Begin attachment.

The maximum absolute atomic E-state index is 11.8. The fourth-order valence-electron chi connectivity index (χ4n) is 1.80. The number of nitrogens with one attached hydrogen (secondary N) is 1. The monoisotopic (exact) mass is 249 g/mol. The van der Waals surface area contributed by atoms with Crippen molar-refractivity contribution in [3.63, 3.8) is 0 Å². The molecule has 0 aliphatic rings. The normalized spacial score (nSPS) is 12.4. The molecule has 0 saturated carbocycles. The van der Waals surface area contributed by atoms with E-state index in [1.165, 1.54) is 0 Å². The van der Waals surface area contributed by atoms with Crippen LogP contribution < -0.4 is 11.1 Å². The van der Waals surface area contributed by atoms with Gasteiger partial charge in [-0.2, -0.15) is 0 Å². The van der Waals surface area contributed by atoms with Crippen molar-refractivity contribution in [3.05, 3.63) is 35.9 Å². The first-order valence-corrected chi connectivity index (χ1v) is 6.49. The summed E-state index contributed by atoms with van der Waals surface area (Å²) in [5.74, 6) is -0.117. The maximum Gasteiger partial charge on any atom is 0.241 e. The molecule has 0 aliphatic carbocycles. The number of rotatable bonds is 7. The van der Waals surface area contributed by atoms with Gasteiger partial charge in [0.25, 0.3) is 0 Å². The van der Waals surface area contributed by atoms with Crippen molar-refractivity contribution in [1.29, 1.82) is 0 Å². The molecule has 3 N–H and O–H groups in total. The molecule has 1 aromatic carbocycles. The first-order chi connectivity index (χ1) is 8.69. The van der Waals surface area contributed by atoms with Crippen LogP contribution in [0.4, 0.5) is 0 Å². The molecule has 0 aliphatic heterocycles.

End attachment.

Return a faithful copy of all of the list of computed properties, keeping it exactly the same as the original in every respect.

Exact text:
The maximum absolute atomic E-state index is 11.8. The fourth-order valence-electron chi connectivity index (χ4n) is 1.80. The number of nitrogens with one attached hydrogen (secondary N) is 1. The monoisotopic (exact) mass is 249 g/mol. The van der Waals surface area contributed by atoms with Crippen molar-refractivity contribution in [3.63, 3.8) is 0 Å². The molecule has 0 aliphatic rings. The normalized spacial score (nSPS) is 12.4. The molecule has 0 saturated carbocycles. The van der Waals surface area contributed by atoms with E-state index in [1.165, 1.54) is 0 Å². The van der Waals surface area contributed by atoms with Crippen LogP contribution < -0.4 is 11.1 Å². The van der Waals surface area contributed by atoms with Gasteiger partial charge in [-0.2, -0.15) is 0 Å². The van der Waals surface area contributed by atoms with Crippen molar-refractivity contribution in [3.05, 3.63) is 35.9 Å². The first-order valence-corrected chi connectivity index (χ1v) is 6.49. The summed E-state index contributed by atoms with van der Waals surface area (Å²) in [5.74, 6) is -0.117. The maximum Gasteiger partial charge on any atom is 0.241 e. The molecule has 0 aliphatic carbocycles. The number of rotatable bonds is 7. The van der Waals surface area contributed by atoms with Gasteiger partial charge in [0.25, 0.3) is 0 Å². The van der Waals surface area contributed by atoms with Crippen molar-refractivity contribution in [1.29, 1.82) is 0 Å². The molecule has 3 N–H and O–H groups in total. The molecule has 1 aromatic carbocycles. The first-order chi connectivity index (χ1) is 8.69. The van der Waals surface area contributed by atoms with Crippen LogP contribution in [0.4, 0.5) is 0 Å². The molecule has 0 aliphatic heterocycles.